Suspect arrested for Catoosa County car break-ins, police say auto theft is 'going up'

Contributed photo by the Catoosa County Sheriff's Office / This image from security camera footage helped police identify and arrest Thomas Christopher Mann for a series of auto break-ins.

A man suspected in five car break-ins that occurred on Peachtree Circle in Catoosa County has been arrested and identified as Thomas Christopher Mann.

Capt. Jeremy Keener with the Catoosa County Sheriff's Office said similar crimes have been on the rise in the area in the past year.

According to Keener, who works in the criminal investigations unit, five residents in the Peachtree Circle area reported their cars were broken into and items had been stolen Tuesday evening. Some of the items listed as missing included a pair of women's sunglasses and other personal belongings, as well as checks and identification cards.

An investigation was opened right away, and security footage capturing the crime was obtained. At that point, Keener said the sheriff's office decided to share the image to Facebook to see if anyone could identify the man in the clip.

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"We got a couple of different suspects, and he was one of them," Keener said. "When we compared the pictures of him to what we had, he became our prime suspect."

Mann was later found after a detective pulled over a car in which he happened to be the passenger, Keener said. The investigation continued from there, and police soon found several of the missing items in Mann's possession. Keener also said Mann appeared to be dressed in the same clothing the suspect wore in the footage of the crime. He was arrested Thursday.

"He looked exactly the same as in the video we have, except he didn't have the hoodie on this time," Keener said.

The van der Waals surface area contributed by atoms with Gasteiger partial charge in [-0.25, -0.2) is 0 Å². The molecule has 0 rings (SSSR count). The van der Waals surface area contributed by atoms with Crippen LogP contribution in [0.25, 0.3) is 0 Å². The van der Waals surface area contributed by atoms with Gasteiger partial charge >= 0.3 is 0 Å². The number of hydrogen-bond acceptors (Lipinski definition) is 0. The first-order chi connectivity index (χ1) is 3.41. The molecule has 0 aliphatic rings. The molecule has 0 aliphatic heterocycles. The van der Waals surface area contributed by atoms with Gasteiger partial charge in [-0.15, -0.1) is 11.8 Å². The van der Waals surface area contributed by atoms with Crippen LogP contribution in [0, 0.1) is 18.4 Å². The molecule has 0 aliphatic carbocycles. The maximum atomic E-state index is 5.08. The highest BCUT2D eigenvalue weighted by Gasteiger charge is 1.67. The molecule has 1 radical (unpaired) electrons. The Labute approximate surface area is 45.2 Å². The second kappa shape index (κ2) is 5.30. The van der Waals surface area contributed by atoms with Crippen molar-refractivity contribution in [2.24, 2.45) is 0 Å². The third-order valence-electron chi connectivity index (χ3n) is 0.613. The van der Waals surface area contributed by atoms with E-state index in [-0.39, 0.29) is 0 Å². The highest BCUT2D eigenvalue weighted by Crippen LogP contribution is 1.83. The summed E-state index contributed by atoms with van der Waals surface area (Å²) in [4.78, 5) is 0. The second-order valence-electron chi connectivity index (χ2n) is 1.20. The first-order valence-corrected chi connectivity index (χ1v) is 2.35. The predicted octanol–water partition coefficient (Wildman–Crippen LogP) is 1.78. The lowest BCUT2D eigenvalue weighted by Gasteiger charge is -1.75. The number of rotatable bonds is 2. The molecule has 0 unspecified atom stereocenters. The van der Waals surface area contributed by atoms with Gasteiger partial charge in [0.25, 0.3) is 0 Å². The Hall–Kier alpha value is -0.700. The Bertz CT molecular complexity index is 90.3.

All of the cars that were hit were unlocked at the time of the crime. Keener said more often than not, that is the case with car break-ins. So many people leave their vehicles unlocked now that breaking into locked vehicles is more of a hassle than most criminals want to deal with, he said

"We watch footage back on video systems and you can see that people will skip locked cars," he said. "They want easy targets they can hit and get in and get out without being seen. I can't remember the last time I saw someone smash a window to steal a car."

While Keener said he did not have the exact numbers available during his phone call with the Times Free Press on Friday, he said he knew they were "going up" in Catoosa County.

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"I don't have our exact numbers in front of me right now, but car break-ins are something we always deal with," he said. "They seem to be going up, how often we have them."

The same thing is true in Chattanooga.

Earlier this year the Times Free Press reported that the number of auto thefts and burglaries from autos from January to July of 2021 was 40% greater than the same period in 2019, and, just like in Catoosa County, many of those break-ins involved unlocked vehicles.

A review of Chattanooga stolen vehicle reports from July 2021 shows 45 out of 123 of the vehicles taken, or 37%, were easy targets because the keys were either left inside the vehicle or nearby. Of the 45 vehicles with stolen keys inside, five of those vehicles were also left running.

Keener said he wasn't surprised to hear running vehicles had been stolen in the city. It isn't uncommon in Catoosa County either, especially in the winter months when people will often crank their cars and leave them on to heat up while they go back inside their homes.

"If you let your car run in the mornings to heat up, stay with it. Don't just leave the keys and go back inside. People can take your car in two seconds and be gone. We've seen that happen," he said.

Keener also said firearms should always be taken inside, as well as electronics or other valuables people will recognize as being worth money.

In Gordon County, another North Georgia community not far from Catoosa, the sheriff's office has actually seen a decrease this year in the number of auto thefts. Gordon County Chief Deputy Robert Paris said that while car break-ins are still a problem, there have only been 32 so far this year as compared to 65 in 2020. Like Keener, Paris said it was important to take anything of value inside at the end of the day.

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"I can't stress enough how important it is to lock your car doors and to take in anything of value," he said. "Don't leave that stuff in the car."

Walker County Sheriff Steve Wilson and Ringgold Police Chief Jennifer Jones did not respond to calls related to this story on Friday.

Contact Kelcey Caulder at kcaulder@timesfree press.com or 423-757-6327. Follow her on Twitter @kelceycaulder.